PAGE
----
Our Innovation By Design Awards took place in SOHO this year.

Jason Chua of SparkTruck and Decelerator Helmet Designer Lorenz Potthast with their Innovation By Design Awards.

Sculpture by Christina Chaey.

Sculpture by Christina Chaey.

Finalists in the spaces category, Whangapoua Sled House.

Winner - Interactive: Google Maps For iPhone

Jorge Colombo (right) created finger-drawn iSketches for attendees.

Jorge Colombo (right) created finger-drawn iSketches for attendees.

The Innovation By Design trophies were created by New Deal Design.

The Innovation By Design trophies were created by New Deal Design.

Edios augmented reality headgear, a finalist in the student design category.

The Eidos headgear augments light, sound, and smell.

Eidos finalists.

The Tattly tattoo station.

Tattly created a custom tattoo for the event.

Tattly created a custom tattoo for the event.

Typography by Sawdust, created for our 10th anniversary Innovation By Design Issue.

Gawd that's a nice trophy.

"Design Changes Everything"

Finalist - Matias Duarte, director, Android Design.

Dj Catchdubs.

The winners' trophies have a mirror-like finish.

Isabelle Olsson, lead designer, Google Glass.

Isabelle Olsson, lead designer, Google Glass.

Isabelle Olsson, lead designer, Google Glass.

Decelerator Helmet, winner in the concepts category, slows down the environment for the person wearing the helmet.

Suzanne LaBarre.

Eric Flood, Capitl, a finalist in the student category.

Paul Cowley, Aidpod, winner of the social good category.

Paul Cowley, Aidpod, winner of the social good category.

Paul Cowley, Aidpod, winner of the social good category.

#secretwalls - art battles.

#secretwalls - art battles.

Jason Chua, SparkTruck, winner of the student design award.

Jason Chua, SparkTruck, winner of the student design award.

Jason Chua, SparkTruck, winner of the student design award.

Aly Blenkin and Luke Keller.

Match - Finalist

Amanda Savitzky.

Match - Finalist

USA Today, Winners for 2-D Design.

Match - Finalist

USA Today, Winners for 2-D Design.

Match - Finalist

Isabelle Olsson, lead designer, Google Glass.

Match - Finalist

Isabelle Olsson, lead designer, Google Glass.

Match - Finalist

Yves Béhar (right), CEO, FuseProject; creative director, Jawbone.

Match - Finalist

Chris Charles, the Luck Fish Project.

Match - Finalist

Shalin Amin, lead designer of Uber, winner in the transportation category.

Match - Finalist

Shalin Amin, lead designer of Uber, winner in the transportation category.

Winner - Concepts

Decelerator Helmet Designer Lorenz Potthast.

Winner - Concepts

The Lapka Team, Finalist, Products.

Bauhaus Meets Bacchanalia: The 2013 Innovation By Design Awards After-Party

Wasn't able to make it to the event? Smokable tequila and time-slowing helmets were just a couple of the night's attractions. Here's a recap.

If design isn't just about how great something looks but how magically it functions, last night's 2013 Innovation By Design Awards after-party was off the hook. With hundreds of the world's best designers crowded together in a renovated space in Soho, then plied with tequila in both liquid and gaseous forms, it was not an event to be missed.

Held amongst 14-foot ceilings, loft-style windows, brick archways, and 19th-century wrought-iron columns at 82 Mercer Street, the awards themselves were like a refreshing 20-minute breather between sessions of drinking, snacking, dancing, and designer hobnobbing. Presented by Fast Company editor, Robert Safian, and publisher, Christine Osekoski, the nine design awards in categories such as Transportation, Interactive, Concepts and more (you can see the complete list of winners here) were handed out quickly, all in the aims of not straining anyone's sobriety any longer than was absolutely necessary.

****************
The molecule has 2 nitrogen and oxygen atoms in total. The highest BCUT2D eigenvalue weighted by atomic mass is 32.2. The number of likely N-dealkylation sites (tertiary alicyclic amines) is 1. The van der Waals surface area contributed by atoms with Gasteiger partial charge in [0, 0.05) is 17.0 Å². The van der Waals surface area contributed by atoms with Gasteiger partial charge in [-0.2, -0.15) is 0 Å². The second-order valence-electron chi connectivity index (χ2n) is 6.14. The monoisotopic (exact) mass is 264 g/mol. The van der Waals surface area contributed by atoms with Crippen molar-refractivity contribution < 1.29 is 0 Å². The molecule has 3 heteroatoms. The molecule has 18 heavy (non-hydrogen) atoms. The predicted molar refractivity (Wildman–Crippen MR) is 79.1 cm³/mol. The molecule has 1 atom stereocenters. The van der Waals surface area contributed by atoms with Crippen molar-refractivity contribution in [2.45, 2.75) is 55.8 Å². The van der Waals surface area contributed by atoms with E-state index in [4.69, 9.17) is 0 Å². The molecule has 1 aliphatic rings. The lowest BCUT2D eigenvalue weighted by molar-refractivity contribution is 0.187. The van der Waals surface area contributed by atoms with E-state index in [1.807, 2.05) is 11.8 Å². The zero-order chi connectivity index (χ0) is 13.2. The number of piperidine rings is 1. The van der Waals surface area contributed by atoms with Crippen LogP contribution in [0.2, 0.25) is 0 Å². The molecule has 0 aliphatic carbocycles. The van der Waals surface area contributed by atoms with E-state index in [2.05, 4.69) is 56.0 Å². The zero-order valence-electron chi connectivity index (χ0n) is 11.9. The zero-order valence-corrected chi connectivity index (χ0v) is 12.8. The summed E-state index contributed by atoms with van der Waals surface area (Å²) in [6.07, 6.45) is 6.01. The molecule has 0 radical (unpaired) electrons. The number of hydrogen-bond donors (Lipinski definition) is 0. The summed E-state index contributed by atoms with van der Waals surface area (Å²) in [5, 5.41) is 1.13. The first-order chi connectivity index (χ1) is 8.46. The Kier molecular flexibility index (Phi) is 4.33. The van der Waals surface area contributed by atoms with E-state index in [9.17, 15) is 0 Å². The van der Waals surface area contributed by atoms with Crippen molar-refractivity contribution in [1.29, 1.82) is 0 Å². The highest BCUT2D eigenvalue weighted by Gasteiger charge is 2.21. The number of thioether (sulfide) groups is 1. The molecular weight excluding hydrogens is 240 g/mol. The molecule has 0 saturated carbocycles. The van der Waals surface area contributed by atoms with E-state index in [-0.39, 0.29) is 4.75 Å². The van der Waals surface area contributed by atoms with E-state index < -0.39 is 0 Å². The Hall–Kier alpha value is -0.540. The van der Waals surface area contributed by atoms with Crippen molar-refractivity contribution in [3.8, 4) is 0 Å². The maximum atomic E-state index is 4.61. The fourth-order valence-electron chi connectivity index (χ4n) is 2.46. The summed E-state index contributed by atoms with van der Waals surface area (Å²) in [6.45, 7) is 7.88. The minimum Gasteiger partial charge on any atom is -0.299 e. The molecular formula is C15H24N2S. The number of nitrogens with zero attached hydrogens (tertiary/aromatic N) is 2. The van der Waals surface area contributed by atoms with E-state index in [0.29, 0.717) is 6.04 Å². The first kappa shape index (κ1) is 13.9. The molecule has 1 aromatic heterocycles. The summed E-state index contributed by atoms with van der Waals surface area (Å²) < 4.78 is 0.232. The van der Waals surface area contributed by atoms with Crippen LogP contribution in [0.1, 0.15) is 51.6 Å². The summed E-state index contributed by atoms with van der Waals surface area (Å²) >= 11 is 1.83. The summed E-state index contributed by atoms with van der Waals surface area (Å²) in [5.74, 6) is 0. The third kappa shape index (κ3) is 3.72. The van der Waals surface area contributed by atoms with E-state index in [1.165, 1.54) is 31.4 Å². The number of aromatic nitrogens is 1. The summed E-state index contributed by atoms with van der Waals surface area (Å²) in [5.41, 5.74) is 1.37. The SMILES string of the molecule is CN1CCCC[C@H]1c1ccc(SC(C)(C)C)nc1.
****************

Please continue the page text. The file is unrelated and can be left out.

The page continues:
Thanks to sponsorship from Don Julio Tequila, many guests experienced the party as a swirl of Palomas and Manzanas. Don't like drinking? No problem. At the Innovation By Design Awards, you could smoke it instead, thanks to Le Whaf, a carafe that uses hydrodynamic cavitation to turn alcohol into an inhalable mist, which partygoers sucked up from test tubes.

Of course, what brought so many people from design-centric companies such as Nike, Google, FiftyThree, Wolff Olins, Jawbone, and Leap that night wasn't just the alcohol: There were plenty of opportunities to play around with some tech demos at the forefront of interactive design. Lorenz Potthast, the lanky, effortlessly charming creator of the Deceleration Helmet, beguiled party-goers, inviting them to experience the festivities in slow-motion by placing a gigantic mirrored ball—part diving helmet, part Daft Punk—over their heads. The Leap Motion was also available to play around with, allowing you to scatter schools of virtual fish with the glowing embers of your fingertips. These demonstrations were surreal enough that if you also happened to be sucking tequila mist out of a test tube, you might wonder whether someone had slipped a hallucinogenic tab of something into Le Whaf.

On opposing sides of the venue, street artists JerkFace and Lamour Supreme battled it out to create the best airbrushed mural on the theme "Why Is Good Design Good Business?" while Jorge Colombo, a 21st-century caricaturist, drew elaborate sketches of partygoers using just an iPad and his fingertip. The rhythms and beats of the night were provided by DJ Catchdubs, who—assisted by his mustachioed Hype Man—kept energy levels high and the party jamming into the late hours of the evening.

To sum it all up: Bauhaus meets bacchanalia. If you missed this year's Innovation By Design Awards, don't worry. The next one is just a year away.

[Photos by Emiliano Granado | Joel Arbaje]

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